Wednesday, April 17, 2013

Small Buisness and the Strategy for Avoiding Failure.

In a recent report published by the Small Business Administration reported on the biggest reasons small businesses fail. Based on these statistics. This data revealed common factors that greatly increased the probability a small business would fail. One this list, the 5th factor  that was listed was the failure to develop a plan. This included financial plans, goals and visions, supply chain management, competition analysis and budgeting.

Of all the factors that were multifaceted  the failure to develop a coherent plan was the only factor that involved a variety of different parts. Failing to take one of these steps into account, even if one portion of a strategy is perfectly developed, its a guaranteed way to let your business fail.

In "Seven Ways to Fail Big," by authors Paul Carroll and Chunka Mui highlight a variety of ways in which large business fail to succeed. In my opinion  the ways to fail in "Seven Ways to fail Big" are just as applicable to the small buisness as they are to large businesses  The difference, is that small businesses have so much more to loose.

For example the authors highlight Faulty Financial Engineering as a way to meet failure as a business. The authors highlight how a large mortgage company was selling 30 year mortgages on assets that only have a life span of 10 years. This eventually lead to a large number of defaults. In the short term, the company did well off these mortgages, but eventually this plan backfired. The failure for this company to see the long term financial ramifications of their actions is still haunting them to this day.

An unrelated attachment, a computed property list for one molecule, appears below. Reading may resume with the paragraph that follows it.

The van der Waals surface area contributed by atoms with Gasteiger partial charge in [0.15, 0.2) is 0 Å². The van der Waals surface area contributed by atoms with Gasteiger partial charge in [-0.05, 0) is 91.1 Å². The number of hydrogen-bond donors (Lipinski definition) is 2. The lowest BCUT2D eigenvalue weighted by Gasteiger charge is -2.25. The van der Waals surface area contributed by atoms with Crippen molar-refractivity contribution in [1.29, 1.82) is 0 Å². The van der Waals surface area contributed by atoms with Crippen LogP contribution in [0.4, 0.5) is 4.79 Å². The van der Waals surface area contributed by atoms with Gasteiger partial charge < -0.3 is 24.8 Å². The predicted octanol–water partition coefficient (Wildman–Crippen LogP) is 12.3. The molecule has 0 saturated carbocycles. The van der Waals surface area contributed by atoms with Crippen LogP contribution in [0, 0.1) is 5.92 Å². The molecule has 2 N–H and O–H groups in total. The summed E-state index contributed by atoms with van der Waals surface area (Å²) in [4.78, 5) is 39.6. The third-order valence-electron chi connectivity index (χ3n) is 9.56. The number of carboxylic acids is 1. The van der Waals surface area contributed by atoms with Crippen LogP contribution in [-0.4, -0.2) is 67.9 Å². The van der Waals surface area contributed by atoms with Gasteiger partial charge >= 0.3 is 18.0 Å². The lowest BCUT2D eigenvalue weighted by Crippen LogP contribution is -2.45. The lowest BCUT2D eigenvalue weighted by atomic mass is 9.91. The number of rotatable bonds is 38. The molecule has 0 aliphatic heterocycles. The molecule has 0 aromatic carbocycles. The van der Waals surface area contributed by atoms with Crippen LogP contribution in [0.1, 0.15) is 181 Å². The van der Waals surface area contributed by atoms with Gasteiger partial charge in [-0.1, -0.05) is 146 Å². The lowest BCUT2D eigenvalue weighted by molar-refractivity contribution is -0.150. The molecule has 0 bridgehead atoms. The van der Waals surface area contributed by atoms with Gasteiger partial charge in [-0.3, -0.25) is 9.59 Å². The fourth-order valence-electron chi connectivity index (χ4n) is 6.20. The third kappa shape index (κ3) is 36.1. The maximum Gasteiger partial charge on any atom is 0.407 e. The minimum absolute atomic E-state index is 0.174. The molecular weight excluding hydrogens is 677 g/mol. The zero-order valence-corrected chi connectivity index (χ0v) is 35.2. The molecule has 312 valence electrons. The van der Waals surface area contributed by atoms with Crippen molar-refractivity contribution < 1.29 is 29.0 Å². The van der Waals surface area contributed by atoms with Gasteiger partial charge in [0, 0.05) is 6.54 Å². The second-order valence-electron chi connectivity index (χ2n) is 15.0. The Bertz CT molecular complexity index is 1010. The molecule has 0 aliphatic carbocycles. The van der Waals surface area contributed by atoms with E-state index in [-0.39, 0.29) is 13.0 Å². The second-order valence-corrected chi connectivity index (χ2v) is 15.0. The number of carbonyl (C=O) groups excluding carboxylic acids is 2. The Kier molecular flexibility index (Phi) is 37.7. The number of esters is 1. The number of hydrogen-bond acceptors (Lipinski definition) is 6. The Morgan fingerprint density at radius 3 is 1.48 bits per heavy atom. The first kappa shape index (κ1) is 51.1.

Such other examples presented by Carroll and Mui included failure to rethink company goals annually and purchasing the wrong capital. Small business can apply these lessons to their own business the same way a large firm would. The small business should always make a plan with a high level of scrutiny  and the assumption that any failure in planning could end up making them close up shop.

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